Tag Archives: Rare earths

NRW Holdings companies win work from Wonbindi Coal, Lynas Rare Earths, Rio Tinto

NRW Holdings Limited companies Golding Contractors and DIAB Engineering have banked some significant contracts in the mining space, the biggest of which is a Mining Service Agreement with Wonbindi Coal Pty Ltd at the Baralaba North Mine in Queensland.

The Baralaba North award is valued at around A$800 million ($546 million) and continues the strong relationship between Golding and Wonbindi where Golding has provided the contract mining services at the Baralaba North Mine over the last four years.

The scope of work remains the same and includes maintaining and operating a client-owned fleet of equipment, producing an ultra-low volatile pulverised coal injection product. The pact commenced on July 1 and follows on from a Binding Letter of Intent the two companies signed earlier in the year.

DIAB Engineering, meanwhile, has been awarded two contracts with a value of circa-A$78 million.

At the Lynas Rare Earths Processing Facility in Kalgoorlie, Western Australia, DIAB has been awarded a contract for a key component of the facility, being the construction of the Filter Building used to process and further concentrate the rare earth. The works to be performed include the supply, fabrication and erection of the Filter Building, the installation of associated equipment and piping, and electrical and instrumentation installation.

DIAB will carry out all the circa-1,500 tonne fabrication works for the Filter Building at its facilities in Geraldton using around 80 local Midwest team members. A construction workforce of 60-80 will then be mobilised to site progressively over the coming months.

Lynas Kalgoorlie Pty Ltd, a wholly owned subsidiary of Lynas Rare Earths, is the only scale producer of separated rare earths outside of China. It mines and processes rare earth ore at Mt Weld, in the north-eastern Goldfields region of Western Australia. Lynas’ new processing facility in Kalgoorlie will treat rare earth concentrate from Mt Weld to produce a rare earth carbonate.

At Rio Tinto Iron Ore’s Tom Price mine in Western Australia, DIAB Engineering, has secured the supply, fabrication and installation of multiple dust suppression systems to be utilised on the Tom Price and Western Turner crusher and conveyor systems. These systems will assist in improved control and suppression of dust generated from processing activities, reducing the impacts on personnel and plant operations, it says. The project will run for approximately 12 months, employing 60 people at its peak.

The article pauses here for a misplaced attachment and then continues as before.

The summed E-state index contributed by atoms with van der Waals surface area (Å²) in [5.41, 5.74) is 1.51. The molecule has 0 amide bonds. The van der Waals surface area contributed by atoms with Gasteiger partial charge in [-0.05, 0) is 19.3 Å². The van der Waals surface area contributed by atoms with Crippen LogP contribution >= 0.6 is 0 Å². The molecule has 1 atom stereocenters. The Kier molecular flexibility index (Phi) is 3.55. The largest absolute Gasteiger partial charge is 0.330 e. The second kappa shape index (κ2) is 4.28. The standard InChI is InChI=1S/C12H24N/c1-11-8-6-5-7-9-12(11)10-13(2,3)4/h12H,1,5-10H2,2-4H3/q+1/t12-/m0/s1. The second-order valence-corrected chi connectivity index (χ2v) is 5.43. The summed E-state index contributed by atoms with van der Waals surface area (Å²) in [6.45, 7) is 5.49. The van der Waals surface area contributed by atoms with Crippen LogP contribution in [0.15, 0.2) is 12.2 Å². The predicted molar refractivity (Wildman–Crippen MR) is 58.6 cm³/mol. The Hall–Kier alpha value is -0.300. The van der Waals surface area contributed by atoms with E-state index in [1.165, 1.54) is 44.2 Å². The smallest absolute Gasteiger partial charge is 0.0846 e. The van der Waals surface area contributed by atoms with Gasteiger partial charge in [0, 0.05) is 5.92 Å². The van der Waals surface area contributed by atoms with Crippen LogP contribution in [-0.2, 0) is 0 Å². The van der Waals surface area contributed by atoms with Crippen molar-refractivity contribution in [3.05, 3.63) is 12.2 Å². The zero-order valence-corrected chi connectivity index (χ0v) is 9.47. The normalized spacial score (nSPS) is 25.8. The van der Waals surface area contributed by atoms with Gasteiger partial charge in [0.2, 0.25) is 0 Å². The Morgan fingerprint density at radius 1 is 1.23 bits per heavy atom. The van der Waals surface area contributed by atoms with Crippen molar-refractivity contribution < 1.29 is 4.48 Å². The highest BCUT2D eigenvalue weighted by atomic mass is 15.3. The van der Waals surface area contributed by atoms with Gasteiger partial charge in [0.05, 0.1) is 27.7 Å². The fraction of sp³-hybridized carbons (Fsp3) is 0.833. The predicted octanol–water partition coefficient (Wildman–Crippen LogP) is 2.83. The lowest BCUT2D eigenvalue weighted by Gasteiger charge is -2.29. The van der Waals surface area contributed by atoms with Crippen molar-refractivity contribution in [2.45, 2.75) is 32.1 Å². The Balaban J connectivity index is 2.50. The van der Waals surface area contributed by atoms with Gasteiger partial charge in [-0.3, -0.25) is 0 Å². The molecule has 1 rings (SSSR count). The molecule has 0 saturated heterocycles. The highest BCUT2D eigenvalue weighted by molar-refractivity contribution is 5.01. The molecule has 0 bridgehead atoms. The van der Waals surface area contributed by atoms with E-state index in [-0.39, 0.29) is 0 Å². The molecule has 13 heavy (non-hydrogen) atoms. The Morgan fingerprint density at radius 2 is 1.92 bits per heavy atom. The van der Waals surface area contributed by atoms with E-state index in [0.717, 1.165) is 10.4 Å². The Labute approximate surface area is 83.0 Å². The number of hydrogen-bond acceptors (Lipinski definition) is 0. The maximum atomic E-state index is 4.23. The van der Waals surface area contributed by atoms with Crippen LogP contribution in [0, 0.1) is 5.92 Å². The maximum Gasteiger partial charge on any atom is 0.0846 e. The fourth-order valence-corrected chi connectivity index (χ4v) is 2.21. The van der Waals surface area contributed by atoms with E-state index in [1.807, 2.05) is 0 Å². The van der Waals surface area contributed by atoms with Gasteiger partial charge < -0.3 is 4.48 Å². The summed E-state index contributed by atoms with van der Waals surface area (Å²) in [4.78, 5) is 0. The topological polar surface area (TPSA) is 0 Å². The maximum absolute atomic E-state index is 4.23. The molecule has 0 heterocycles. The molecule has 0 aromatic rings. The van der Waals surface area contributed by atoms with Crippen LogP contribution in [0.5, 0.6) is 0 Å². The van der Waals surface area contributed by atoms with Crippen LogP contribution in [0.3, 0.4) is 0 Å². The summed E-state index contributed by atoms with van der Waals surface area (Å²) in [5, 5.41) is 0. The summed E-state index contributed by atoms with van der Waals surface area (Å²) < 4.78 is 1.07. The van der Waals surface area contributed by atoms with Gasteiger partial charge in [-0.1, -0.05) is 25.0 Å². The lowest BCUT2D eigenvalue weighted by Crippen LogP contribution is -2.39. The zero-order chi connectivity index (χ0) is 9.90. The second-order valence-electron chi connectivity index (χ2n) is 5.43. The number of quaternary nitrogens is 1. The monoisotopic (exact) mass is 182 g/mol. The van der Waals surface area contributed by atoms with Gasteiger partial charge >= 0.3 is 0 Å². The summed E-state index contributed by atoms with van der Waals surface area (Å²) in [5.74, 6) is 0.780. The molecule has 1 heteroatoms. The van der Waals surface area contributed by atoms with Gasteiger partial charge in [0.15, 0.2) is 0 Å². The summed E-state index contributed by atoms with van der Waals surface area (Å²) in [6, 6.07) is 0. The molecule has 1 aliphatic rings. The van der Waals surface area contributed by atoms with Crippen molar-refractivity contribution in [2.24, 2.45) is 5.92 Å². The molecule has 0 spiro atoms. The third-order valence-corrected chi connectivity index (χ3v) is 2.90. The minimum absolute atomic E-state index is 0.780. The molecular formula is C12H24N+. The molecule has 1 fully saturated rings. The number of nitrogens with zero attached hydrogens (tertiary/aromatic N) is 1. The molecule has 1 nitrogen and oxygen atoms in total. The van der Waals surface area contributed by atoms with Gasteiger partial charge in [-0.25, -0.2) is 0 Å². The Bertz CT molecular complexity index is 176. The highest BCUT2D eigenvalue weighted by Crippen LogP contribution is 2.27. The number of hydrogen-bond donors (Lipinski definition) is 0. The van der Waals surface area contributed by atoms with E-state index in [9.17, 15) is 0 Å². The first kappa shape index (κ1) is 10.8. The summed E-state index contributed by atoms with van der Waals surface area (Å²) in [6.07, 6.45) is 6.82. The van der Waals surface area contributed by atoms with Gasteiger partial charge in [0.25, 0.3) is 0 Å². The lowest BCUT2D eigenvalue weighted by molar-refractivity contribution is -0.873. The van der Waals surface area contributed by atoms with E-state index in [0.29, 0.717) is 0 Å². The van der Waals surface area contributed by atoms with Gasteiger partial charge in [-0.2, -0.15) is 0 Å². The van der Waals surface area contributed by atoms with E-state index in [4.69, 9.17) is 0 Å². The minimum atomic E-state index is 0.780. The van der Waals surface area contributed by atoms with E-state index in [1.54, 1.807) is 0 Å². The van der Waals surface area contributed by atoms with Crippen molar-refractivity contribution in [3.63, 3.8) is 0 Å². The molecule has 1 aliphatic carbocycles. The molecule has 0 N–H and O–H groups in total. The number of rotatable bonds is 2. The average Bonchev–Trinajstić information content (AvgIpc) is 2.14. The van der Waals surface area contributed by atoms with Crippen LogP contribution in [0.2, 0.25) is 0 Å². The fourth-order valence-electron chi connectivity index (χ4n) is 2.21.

Appian continues to flex ‘multi-faceted’ skillset in latest mining deals

Private equity firms might not be the most obvious port of call for companies in need of the technical skillsets to transition ‘projects’ to ‘mines’, but, in recent years, Appian Capital Advisory LLP has shown the industry that it has all the credentials to help with this transition.

The firm, headquartered in London but calling on expertise from across the globe, has just completed divestments of the Santa Rita nickel mine and the Serrote copper mine, both in Brazil.

Sibanye-Stillwater, the purchaser, agreed to pay Appian $1 billion, plus a 5% net smelter return (NSR) royalty over potential future underground production at Santa Rita, for the assets, with the private equity firm, in the process, pocketing a pretty profit.

In 2018, Appian acquired Atlantic Nickel (owner of Santa Rita) out of bankruptcy for $68 million and Mineração Vale Verde, the owner of Serrote, for $40 million.

It reoriented the former large-scale open-pit mine into a much more conservative – and profitable – mine able to produce around 20,000-25,000 t/y of contained nickel sulphide equivalent. It also carried out extensive drilling to showcase its underground potential, prolonging its mine life.

The plans at Serrote, meanwhile, were re-evaluated in a DFS. Having completed project construction and commissioning ahead of schedule and under budget, the mine is now ramping up to nameplate capacity of 20,000 t/y of copper equivalent.

These two divestments represent the fourth and fifth portfolio sales the company completed this year. The others included the sale of its 13.2% interest in West Africa-focused gold company Roxgold to Fortuna Silver Mines, the sale of its 0.28% NSR royalty over the large-scale Caserones copper mine in Chile and the repayment of a royalty Appian held over Peak Resources’ Ngualla rare earth project in Tanzania.

The diversity of these asset exits is indicative of how well-versed mining-focused Appian is in the sector’s ‘hot commodities’, but there is more to appreciate here than purely financial gains and well-timed acquisitions and divestments.

“People know that not all money is created equal,” Michael W Scherb, Founder and CEO of Appian (pictured), told IM. “We have a team that is able to solve specific operational challenges – we can call on specialists to solve problems on the process flowsheet side, for instance – while providing financial advice to avoid expensive streams and set assets up for profitability.”

Scherb’s words are backed up by a solid track record: seven of nine investments it has made have resulted in mine builds. Its divestments have also provided healthy returns.